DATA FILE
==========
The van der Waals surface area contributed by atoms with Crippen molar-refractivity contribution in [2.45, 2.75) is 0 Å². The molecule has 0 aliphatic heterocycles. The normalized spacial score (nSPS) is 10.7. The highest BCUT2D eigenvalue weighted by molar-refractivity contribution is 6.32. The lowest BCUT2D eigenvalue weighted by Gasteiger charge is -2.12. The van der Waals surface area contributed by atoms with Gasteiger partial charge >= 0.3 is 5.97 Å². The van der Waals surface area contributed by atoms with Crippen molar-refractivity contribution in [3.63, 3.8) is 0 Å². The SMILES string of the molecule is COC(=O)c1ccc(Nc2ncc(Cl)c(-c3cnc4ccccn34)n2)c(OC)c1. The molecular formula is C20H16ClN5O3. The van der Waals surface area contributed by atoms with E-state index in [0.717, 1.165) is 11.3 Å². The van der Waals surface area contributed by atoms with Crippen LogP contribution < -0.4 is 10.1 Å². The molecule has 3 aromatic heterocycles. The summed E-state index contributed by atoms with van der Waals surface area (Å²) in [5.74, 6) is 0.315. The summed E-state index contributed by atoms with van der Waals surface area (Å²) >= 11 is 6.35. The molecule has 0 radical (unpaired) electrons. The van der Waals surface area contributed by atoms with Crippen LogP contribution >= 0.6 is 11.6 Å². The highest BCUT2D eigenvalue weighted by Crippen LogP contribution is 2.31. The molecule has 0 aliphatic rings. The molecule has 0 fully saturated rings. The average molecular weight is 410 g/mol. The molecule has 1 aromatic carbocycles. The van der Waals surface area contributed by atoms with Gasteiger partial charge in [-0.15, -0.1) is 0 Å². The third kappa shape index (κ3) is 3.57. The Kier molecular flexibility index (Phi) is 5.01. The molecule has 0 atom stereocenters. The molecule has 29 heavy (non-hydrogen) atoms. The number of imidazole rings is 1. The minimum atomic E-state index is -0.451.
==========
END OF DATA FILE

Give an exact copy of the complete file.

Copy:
The van der Waals surface area contributed by atoms with Crippen molar-refractivity contribution in [2.45, 2.75) is 0 Å². The molecule has 0 aliphatic heterocycles. The normalized spacial score (nSPS) is 10.7. The highest BCUT2D eigenvalue weighted by molar-refractivity contribution is 6.32. The lowest BCUT2D eigenvalue weighted by Gasteiger charge is -2.12. The van der Waals surface area contributed by atoms with Gasteiger partial charge >= 0.3 is 5.97 Å². The van der Waals surface area contributed by atoms with Crippen molar-refractivity contribution in [3.63, 3.8) is 0 Å². The SMILES string of the molecule is COC(=O)c1ccc(Nc2ncc(Cl)c(-c3cnc4ccccn34)n2)c(OC)c1. The molecular formula is C20H16ClN5O3. The van der Waals surface area contributed by atoms with E-state index in [0.717, 1.165) is 11.3 Å². The van der Waals surface area contributed by atoms with Crippen LogP contribution < -0.4 is 10.1 Å². The molecule has 3 aromatic heterocycles. The summed E-state index contributed by atoms with van der Waals surface area (Å²) in [5.74, 6) is 0.315. The summed E-state index contributed by atoms with van der Waals surface area (Å²) >= 11 is 6.35. The molecule has 0 radical (unpaired) electrons. The van der Waals surface area contributed by atoms with Crippen LogP contribution >= 0.6 is 11.6 Å². The highest BCUT2D eigenvalue weighted by Crippen LogP contribution is 2.31. The molecule has 0 aliphatic rings. The molecule has 0 fully saturated rings. The average molecular weight is 410 g/mol. The molecule has 1 aromatic carbocycles. The van der Waals surface area contributed by atoms with Gasteiger partial charge in [-0.15, -0.1) is 0 Å². The third kappa shape index (κ3) is 3.57. The Kier molecular flexibility index (Phi) is 5.01. The molecule has 0 atom stereocenters. The molecule has 29 heavy (non-hydrogen) atoms. The number of imidazole rings is 1. The minimum atomic E-state index is -0.451.